nep-dem New Economics Papers
on Demographic Economics
Issue of 2015‒06‒20
eight papers chosen by
Michele Battisti
ifo Institut

  1. Child care before age two and the development of language and numeracy. Evidence from a lottery By Nina Drange; Tarjei Havnes
  2. Education, Marriage and Fertility: Long-Term Evidence from a Female Stipend Program in Bangladesh By Youjin Hahn; Asadul Islam; Kanti Nuzhat; Russell Smyth; Hee-Seung Yang
  3. Does It Matter Where You Came From? Ancestry Composition and Economic Performance of U.S. Counties, 1850-2010 By Scott Fulford; Ivan Petkov; Fabio Schiantarelli
  4. Number of Siblings and Educational Choices of Immigrant Children: Evidence from First- and Second- Generation Immigrants By Dominique Meurs; Patrick Puhani; Friederiki Von Haaren
  5. Globalization: A Woman's Best Friend? Exporters and the Gender Wage Gap By Esther Ann Bøler; Beata Javorcik; Karen Helene Ulltveit-Moe
  6. Towards an ethnographic understanding of the European Marriage Pattern: Global correlates and links with female status By Sarah Carmichael; Jan Luiten van Zanden
  7. The effect on mental health of retiring during the economic crisis By Liudmila Antonova; Michele Belloni; Elena Meschi; Giacomo Pasini
  8. Women as ‘gold dust’: gender diversity in top boards and the performance of Italian banks By Silvia Del Prete; Maria Lucia Stefani

  1. By: Nina Drange; Tarjei Havnes (Statistics Norway)
    Abstract: Young children are thought to be vulnerable to separation from the primary caregiver/s. This raises concern about whether early child care enrollment may harm children's development. We use child care assignment lotteries to estimate the effect of child care starting age on early cognitive achievement in Oslo, Norway. Getting a lottery offer lowers starting age by about four months, from a mean of about 19 months in the control group. Lottery estimates show significant score gains for children at age seven. Survey evidence and an increase in employment of both mothers and fathers following the offer, suggest that parental care is the most relevant alternative mode of care. We document that the assignment lottery generates balance in observable characteristics, supporting our empirical approach.
    Keywords: early child care; child development
    JEL: J13 J21
    Date: 2015–05
  2. By: Youjin Hahn; Asadul Islam; Kanti Nuzhat; Russell Smyth; Hee-Seung Yang
    Abstract: In 1994, Bangladesh introduced the Female Secondary School Stipend Program, which made secondary education free for rural girls. This paper examines the long-term effects of the stipend program on education, marriage, fertility and labor market outcomes of women. We find that the stipend increased years of education for eligible girls by 14 to 25 percent. These girls were more likely to get married later and have fewer children. They also had more autonomy in making decisions about household purchases, health care and visiting relatives. They were more likely to work in the formal sector than the agricultural or informal sector. Eligible girls were likely to marry more educated husbands, who had better occupations and were closer in age to their own. Their children’s health outcomes also improved. These results imply that school-based stipend programs can increase female empowerment through positive effects on schooling and marriage market outcomes over the long-term.
    Keywords: Stipend program, female education, age of marriage, marital match, fertility, Bangladesh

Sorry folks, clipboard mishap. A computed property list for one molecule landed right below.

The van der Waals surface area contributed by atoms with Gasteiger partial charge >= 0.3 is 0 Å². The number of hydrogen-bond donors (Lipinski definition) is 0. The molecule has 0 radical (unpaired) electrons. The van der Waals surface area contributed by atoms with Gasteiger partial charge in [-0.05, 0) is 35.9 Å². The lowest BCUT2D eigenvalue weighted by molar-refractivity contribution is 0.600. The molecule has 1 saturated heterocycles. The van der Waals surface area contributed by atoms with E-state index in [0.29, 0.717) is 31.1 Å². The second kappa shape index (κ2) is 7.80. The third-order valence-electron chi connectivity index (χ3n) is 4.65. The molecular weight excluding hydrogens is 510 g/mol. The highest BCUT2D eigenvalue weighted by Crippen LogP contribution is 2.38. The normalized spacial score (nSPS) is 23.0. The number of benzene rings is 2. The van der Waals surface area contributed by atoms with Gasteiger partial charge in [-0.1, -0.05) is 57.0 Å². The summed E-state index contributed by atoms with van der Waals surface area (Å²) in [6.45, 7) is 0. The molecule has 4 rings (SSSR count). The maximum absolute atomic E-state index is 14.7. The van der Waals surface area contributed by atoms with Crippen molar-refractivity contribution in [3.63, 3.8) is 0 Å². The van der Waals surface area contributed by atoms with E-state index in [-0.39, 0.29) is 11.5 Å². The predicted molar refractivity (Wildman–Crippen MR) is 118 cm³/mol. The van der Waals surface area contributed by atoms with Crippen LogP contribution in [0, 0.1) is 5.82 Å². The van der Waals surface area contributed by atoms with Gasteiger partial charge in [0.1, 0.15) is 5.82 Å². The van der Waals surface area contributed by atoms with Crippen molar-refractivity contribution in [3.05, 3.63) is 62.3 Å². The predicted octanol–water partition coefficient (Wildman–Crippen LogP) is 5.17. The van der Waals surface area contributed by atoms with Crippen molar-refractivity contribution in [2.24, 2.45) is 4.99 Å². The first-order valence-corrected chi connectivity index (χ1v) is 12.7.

JEL: I25 J12 J13 O12
    Date: 2015–05
  3. By: Scott Fulford (Boston College); Ivan Petkov (Boston College); Fabio Schiantarelli (Boston College; IZA)
    Abstract: The United States provides a unique laboratory for understanding how the cultural, institutional, and human capital endowments of immigrant groups shape economic outcomes. In this paper, we use census micro-sample information to reconstruct the country-of-ancestry distribution for US counties from 1850 to 2010. We also develop a county-level measure of GDP per capita over the same period. Using this novel panel data set, we investigate whether changes in the ancestry composition of a county matter for local economic development and the channels through which the cultural, institutional, and educational legacy of the country of origin affects economic outcomes in the US. Our results show that the evolution of the country-of-origin composition of a county matters. Moreover, the culture, institutions, and human capital that the immigrant groups brought with them and pass on to their children are positively associated with local development in the US. Among these factors, measures of culture that capture attitudes towards cooperation play the most important and robust role. Finally, our results suggest that while fractionalization of ancestry groups is positively related with county GDP, fractionalization in attributes such as trust is negatively related to local economic performance.
    Keywords: Immigration, Ethnicity, Ancestry, Economic Development, Culture, Institutions
    JEL: J15 N31 N32 O10 Z10
    Date: 2015–05–15
  4. By: Dominique Meurs (EconomiX, Université Paris-Ouest); Patrick Puhani (Leibniz Universität Hannover); Friederiki Von Haaren (Niedersächsisches Institut für Wirtschaftsforschung (NIW))
    Abstract: We document the educational integration of immigrant children with a focus on the link between family size and educational decisions and distinguishing particularly between firstand second-generation immigrants and between source country groups. First, for immigrant adolescents, we show family-size adjusted convergence to almost native levels of higher education track attendance from the first to the second generation of immigrants. Second, we find that reduced fertility is associated with higher educational outcomes for immigrant children, possibly through a quantity-quality trade-off. Third, we show that between one third and the complete difference in family-size adjusted educational outcomes between immigrants from different source countries or immigrant generations can be explained by parental background. This latter holds true for various immigrant groups in both France and Germany, two major European economies with distinct immigration histories.